The famous bandage-wrapped cheddar made at Neal’s Yard Dairy in London is aged for a full year before anyone cuts into the clothbound cheese. Two years ago in Wisconsin, a stockpile of 40-year-old cheddar was found in the back of a refrigerator at a small-town grocery store. Rather than call in the Health Department, the accidently long-aged cheese was sold off for $10 an ounce. According to the Chicago Reader, it was “surprisingly creamy,” despite its age, and it was “mined with tiny bits of pinkish-orange crystallized amino acids, like flavor bombs that send chills down the back of your legs when you crunch into them.” At Washington State University, Cougar Gold cheddar, a canned cheese product, has developed a cult following since the 1940s for its end-times-like ability to be stored indefinitely; WSU says customers have aged cans for more than 30 years before opening them.
These long-lasting cheeses may all be cheddars, but they’re also all made without any preservatives. Save for the can that helps preserve Cougar Gold, these cheeses are made the way that cheese has been made for decades, if not centuries.
Which is why last week’s recall of a batch of Velveeta that was distributed to Walmart stores across the Midwest is ironic—the processed cheese is being pulled off shelves because it doesn’t contain enough of the preservative sorbic acid. Without a sufficient dose of it, the Velveeta might not make it to its printed sell-by date: Dec. 17, 2014, less than a year from now. In other words, properly preserved Velveeta spoils more quickly than it takes for a wheel of Neal’s Yard cheddar to age.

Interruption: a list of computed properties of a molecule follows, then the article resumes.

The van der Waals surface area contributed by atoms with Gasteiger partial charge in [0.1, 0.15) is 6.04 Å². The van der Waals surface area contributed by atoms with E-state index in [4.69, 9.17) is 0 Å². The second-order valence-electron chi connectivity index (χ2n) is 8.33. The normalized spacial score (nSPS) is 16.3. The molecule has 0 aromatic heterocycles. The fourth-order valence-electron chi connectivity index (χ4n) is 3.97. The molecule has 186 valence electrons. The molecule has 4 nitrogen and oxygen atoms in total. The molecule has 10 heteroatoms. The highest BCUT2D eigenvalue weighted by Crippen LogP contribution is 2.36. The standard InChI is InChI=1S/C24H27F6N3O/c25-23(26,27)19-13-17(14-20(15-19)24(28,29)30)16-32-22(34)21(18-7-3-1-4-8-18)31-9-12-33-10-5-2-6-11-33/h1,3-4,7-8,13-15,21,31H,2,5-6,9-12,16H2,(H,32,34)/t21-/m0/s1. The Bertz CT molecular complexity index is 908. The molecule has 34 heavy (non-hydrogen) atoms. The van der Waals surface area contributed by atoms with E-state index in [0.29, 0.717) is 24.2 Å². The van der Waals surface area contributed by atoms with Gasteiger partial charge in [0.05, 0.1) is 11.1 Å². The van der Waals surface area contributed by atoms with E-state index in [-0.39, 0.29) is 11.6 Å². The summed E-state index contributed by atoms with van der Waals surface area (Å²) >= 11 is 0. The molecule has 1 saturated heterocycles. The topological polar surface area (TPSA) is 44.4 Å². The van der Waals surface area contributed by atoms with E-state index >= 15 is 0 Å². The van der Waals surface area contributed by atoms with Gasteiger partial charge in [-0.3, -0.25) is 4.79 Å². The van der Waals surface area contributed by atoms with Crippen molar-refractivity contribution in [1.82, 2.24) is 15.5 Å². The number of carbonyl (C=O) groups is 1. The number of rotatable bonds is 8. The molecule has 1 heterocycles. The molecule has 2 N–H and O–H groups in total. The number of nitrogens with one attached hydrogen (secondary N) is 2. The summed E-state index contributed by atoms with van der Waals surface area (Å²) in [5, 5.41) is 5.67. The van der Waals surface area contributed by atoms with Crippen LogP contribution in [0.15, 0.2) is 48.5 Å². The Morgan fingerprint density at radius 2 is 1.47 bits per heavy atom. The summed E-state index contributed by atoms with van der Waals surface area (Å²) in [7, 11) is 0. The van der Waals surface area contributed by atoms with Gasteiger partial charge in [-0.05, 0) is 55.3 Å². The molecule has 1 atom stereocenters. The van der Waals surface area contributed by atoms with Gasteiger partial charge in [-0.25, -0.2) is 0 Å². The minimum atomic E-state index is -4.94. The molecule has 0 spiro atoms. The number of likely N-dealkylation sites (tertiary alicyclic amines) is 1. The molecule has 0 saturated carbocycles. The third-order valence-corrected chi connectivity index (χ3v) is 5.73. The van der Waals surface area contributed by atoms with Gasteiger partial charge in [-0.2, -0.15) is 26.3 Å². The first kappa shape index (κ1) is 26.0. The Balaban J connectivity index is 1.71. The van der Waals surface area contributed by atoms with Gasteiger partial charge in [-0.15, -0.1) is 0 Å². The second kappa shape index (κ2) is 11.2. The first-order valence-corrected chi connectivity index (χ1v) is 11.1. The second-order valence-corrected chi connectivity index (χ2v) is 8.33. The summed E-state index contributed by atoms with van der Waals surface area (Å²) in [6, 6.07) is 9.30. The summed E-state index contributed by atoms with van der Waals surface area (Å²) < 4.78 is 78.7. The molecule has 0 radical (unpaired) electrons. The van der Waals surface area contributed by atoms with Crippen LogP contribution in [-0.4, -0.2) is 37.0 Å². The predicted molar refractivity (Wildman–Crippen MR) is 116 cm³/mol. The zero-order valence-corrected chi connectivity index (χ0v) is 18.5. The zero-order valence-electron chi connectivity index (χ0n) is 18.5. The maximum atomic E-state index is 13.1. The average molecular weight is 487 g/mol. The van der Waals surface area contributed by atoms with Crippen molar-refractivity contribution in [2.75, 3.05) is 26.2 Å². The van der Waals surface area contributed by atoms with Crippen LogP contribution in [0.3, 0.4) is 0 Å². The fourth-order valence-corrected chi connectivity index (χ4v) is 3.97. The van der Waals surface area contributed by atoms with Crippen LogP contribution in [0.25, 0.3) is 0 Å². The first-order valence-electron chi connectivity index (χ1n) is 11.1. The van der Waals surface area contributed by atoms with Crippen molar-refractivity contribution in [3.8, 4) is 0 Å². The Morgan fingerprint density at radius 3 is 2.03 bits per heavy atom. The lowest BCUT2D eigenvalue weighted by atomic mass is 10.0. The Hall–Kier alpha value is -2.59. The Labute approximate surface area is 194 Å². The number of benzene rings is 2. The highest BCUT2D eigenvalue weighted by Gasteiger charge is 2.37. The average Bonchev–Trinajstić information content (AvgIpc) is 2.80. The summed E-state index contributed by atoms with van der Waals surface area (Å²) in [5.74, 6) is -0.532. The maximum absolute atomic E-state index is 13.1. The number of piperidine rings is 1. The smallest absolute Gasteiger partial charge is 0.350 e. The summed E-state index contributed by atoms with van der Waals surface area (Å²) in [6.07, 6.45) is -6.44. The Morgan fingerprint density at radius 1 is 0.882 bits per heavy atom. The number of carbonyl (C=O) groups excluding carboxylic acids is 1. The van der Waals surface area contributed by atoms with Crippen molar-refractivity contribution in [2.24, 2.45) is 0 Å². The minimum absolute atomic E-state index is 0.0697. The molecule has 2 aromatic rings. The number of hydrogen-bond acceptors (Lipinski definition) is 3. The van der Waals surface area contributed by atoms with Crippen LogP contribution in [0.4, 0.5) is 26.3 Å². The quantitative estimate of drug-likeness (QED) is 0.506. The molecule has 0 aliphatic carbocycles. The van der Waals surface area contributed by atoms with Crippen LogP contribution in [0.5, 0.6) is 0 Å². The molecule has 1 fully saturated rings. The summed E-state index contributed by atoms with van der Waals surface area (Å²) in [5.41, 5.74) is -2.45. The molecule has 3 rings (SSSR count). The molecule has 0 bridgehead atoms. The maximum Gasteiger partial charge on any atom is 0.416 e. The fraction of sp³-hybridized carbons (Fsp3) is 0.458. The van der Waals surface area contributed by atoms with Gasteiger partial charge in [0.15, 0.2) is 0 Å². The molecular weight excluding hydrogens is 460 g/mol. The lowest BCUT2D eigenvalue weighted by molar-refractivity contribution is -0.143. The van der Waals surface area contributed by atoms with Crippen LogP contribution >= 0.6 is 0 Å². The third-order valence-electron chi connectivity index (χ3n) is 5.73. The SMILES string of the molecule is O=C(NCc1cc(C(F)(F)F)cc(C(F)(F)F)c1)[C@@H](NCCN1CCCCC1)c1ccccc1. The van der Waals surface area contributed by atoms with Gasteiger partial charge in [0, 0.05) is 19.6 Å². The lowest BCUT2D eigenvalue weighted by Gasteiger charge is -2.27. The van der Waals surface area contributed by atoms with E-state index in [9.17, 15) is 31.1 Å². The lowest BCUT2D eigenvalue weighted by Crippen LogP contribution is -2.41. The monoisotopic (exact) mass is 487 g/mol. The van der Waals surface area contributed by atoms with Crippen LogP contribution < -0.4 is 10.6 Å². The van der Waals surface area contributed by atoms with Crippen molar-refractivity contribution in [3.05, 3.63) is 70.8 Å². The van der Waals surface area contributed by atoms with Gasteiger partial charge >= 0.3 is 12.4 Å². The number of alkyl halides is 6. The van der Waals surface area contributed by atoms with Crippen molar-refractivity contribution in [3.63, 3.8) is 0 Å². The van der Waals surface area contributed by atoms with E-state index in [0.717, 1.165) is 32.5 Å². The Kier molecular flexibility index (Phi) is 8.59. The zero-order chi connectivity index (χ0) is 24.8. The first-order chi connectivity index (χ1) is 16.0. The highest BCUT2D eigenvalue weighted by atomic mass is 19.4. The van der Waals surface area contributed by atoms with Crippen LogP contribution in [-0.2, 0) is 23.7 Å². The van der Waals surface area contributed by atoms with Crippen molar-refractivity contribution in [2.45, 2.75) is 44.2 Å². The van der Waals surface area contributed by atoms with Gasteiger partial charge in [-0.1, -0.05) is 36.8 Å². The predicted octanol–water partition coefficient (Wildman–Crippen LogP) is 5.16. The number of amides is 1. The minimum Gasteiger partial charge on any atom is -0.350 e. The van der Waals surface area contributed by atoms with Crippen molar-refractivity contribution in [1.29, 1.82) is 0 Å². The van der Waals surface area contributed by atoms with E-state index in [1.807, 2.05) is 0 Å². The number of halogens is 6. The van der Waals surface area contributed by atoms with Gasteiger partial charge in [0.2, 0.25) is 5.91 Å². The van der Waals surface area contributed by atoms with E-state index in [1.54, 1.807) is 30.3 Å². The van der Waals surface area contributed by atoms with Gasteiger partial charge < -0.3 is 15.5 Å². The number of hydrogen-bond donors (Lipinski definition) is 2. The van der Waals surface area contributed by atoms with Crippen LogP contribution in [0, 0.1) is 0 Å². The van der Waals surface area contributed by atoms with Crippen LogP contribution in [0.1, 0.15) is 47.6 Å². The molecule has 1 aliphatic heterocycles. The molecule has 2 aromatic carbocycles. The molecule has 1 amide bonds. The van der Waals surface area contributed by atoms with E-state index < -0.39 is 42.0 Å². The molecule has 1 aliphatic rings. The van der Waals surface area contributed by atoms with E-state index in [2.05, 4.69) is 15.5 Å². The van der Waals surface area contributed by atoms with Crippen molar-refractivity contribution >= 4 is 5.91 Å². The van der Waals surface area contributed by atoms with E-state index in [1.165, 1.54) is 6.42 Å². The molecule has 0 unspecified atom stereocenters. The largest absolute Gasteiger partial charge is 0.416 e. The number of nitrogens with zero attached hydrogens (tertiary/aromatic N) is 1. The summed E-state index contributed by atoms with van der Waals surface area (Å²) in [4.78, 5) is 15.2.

What goes into a block of Velveeta is quite different from what goes into a round of clothbound cheddar. And the process of making processed cheese goes a long way toward explaining the discrepancy in shelf life. Whereas Neal’s Yard starts with fresh, unpasteurized cow’s milk that’s transformed into cheddar by the use of naturally occurring bacteria and animal rennet—as old-school as it gets—Velveeta starts with cheese itself, and things pretty much go downhill from there. Scraps of various cheese products are melted into a slurry and emulsified with saturated oils, food coloring, and plenty of preservatives. Thanks to this process (thus giving processed cheese its name), a product like Velveeta might not have all that much cheese in it and thereby has less ability to not only not spoil, but to get better with age.
So if the Velveeta in your fridge falls under the recall, maybe go for the preservative-free cheese next time around—you won’t have to worry about the sell-by date.